Hobart Zoo

The Hobart Zoo (also known as Beaumaris Zoo) was an old-fashioned zoological gardens located on the Queens Domain in Hobart, Tasmania, Australia. The Zoo site is very close to the site of the Tasmanian Governor's House, and the Botanical Gardens. Although its location is now primarily the site of a Hobart City Council depot, some remnants, and archaeological remains of the original Zoo can still be seen.

Hobart Zoo
(also "Beaumaris Zoo")
The gates to the old Beaumaris Zoo site. Some of the remains of the original zoo can be seen in the background on the right.
Date opened1895 (as Beaumaris Zoo)[1]
1923 (at the quarry site)[1]
Date closed1937
LocationHobart, Tasmania, AUS
Coordinates42.8675°S 147.3334°E / -42.8675; 147.3334
Land area2 ha (4.9 acres)

The Zoo was set in the surrounds of sweeping gardens, and had commanding views across the River Derwent.


The Hobart Zoo is most famous for being the location where footage of the last known living Tasmanian tiger or thylacine, was taken in 1936. It died in captivity in Hobart Zoo on 7 September 1936.[1] National Threatened Species Day has been held annually since 1996 on 7 September in Australia, to commemorate the death of the last officially recorded thylacine.[2]


The zoo was originally called Beaumaris Zoo, and was opened in 1895 at the private residence (named "Beaumaris") of Hobart socialite Mary Grant Roberts.[3] Mrs. Roberts owned and operated the zoo from 1895 until her death in 1921.[1] This zoo, which included a breeding program for Tasmanian devils, rehabilitated the image of native animals and attracted scientific interest in them.[4]


After Mrs Robert's death, the family offered the Beaumaris zoological collection to the Hobart City Council, which accepted the offer in January 1922[5] on condition that the Tasmanian State Government gave a subsidy towards the zoo. A subsidy of £250 per annum was approved on 10 February 1922, by the Tasmanian State Government and appropriated for the new zoo.[6]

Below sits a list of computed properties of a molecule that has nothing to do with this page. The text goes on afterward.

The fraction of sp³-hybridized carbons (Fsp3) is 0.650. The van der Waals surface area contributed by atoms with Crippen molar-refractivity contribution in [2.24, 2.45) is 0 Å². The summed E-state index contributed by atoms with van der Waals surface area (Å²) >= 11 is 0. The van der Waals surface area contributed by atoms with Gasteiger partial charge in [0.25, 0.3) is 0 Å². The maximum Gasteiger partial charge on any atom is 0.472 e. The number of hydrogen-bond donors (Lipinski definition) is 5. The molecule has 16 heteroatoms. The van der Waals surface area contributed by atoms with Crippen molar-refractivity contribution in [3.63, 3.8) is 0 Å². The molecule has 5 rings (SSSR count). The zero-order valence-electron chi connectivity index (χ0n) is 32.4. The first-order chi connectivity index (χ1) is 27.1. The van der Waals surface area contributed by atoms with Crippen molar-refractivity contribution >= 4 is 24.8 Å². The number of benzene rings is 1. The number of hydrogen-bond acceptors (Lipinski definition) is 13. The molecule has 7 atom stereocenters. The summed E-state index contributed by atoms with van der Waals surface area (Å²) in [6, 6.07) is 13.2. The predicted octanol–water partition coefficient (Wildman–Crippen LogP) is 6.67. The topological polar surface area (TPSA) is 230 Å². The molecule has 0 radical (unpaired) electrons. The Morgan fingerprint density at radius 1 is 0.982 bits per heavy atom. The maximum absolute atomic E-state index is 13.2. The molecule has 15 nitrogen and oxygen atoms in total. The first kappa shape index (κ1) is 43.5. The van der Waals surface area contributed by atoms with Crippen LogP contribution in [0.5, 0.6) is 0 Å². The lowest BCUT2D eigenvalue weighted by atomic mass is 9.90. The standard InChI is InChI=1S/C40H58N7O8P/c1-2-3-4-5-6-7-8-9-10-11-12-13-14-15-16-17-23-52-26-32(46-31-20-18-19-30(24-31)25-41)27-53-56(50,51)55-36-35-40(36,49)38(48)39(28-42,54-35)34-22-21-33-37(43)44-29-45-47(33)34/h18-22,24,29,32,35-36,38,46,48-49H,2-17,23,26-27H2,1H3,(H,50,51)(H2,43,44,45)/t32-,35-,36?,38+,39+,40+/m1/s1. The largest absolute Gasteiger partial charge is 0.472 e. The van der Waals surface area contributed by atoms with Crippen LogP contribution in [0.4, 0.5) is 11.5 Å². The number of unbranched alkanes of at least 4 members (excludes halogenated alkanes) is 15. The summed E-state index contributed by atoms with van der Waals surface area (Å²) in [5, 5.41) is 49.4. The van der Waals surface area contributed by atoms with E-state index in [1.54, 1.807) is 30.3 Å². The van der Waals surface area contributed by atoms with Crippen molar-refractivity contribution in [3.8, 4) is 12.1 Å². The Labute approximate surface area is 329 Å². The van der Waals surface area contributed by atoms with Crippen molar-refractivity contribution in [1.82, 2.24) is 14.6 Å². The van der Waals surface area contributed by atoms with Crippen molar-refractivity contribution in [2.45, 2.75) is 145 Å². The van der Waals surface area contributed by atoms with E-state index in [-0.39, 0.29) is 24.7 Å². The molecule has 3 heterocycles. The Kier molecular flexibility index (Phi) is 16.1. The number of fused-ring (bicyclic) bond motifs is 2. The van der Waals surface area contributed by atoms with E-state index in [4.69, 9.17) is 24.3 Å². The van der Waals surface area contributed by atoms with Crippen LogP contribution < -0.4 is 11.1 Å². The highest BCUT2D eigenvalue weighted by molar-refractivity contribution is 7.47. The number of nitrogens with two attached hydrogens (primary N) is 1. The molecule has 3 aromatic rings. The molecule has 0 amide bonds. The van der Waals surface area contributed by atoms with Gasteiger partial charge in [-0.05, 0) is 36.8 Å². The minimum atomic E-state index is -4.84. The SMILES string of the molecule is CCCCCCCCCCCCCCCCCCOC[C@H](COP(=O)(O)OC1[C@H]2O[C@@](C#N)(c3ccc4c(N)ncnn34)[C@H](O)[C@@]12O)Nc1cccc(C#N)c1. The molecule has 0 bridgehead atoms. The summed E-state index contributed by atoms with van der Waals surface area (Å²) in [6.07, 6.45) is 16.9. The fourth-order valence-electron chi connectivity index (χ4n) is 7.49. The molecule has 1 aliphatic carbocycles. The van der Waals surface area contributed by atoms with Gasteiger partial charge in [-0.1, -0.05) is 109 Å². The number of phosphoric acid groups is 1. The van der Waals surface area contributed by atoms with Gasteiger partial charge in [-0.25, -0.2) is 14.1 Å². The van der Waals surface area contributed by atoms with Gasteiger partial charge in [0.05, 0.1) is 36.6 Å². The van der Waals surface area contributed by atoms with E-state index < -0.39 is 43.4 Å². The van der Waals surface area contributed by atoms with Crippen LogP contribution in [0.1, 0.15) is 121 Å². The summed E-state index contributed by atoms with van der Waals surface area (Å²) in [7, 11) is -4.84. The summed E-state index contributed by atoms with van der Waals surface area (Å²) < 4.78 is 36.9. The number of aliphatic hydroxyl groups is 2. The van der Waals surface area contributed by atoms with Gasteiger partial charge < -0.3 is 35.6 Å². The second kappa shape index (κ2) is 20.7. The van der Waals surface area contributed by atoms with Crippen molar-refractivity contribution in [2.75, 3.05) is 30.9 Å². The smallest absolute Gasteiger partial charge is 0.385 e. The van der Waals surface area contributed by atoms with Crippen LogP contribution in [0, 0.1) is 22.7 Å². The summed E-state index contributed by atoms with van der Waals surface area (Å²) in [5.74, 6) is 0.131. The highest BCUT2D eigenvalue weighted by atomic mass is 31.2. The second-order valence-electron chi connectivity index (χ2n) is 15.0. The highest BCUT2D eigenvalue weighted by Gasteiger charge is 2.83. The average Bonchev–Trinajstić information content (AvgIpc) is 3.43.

In March 1922 the Hobart City Council advertised for a curator to take care of the Beaumaris zoological collection that were still housed on the Roberts property.[7] On the evening of 27 March the Hobart City Council Reserves Committee held a meeting to consider the applicants for the curator's position. Arthur Reid was appointed as curator of the future municipal zoological gardens not yet constructed at the time.[8]

Arthur Reid, the new curator who had been born in Edinburgh, Scotland, had emigrated to Tasmania at age 21 years, and had been an avid naturalist since boyhood. When he had come to Tasmania, Reid had taken a special interest in the rearing of pheasants and English birds. Reid died aged 70 years on 13 December 1935.[9]

On 30 May 1922, Reid left for an 18-day tour of various Australian zoos, including Taronga Park Zoo, Melbourne Zoo and a zoo in Ballarat. Reid was tasked to inspect the various enclosure designs, zoological collections, and gain experience in the management methods of these facilities. On his return, he was to advise the Reserves Committee of his findings. Reid also intended to arrange the exchange of birds and animals with these zoos. Tenders had been put out during May for the construction of the new boundary fence that was to surround the chosen site for the new zoological gardens. Once returned, Reid was also tasked with the supervision of overseeing the transfer of the Roberts collection over to the new site, once the enclosures were completed.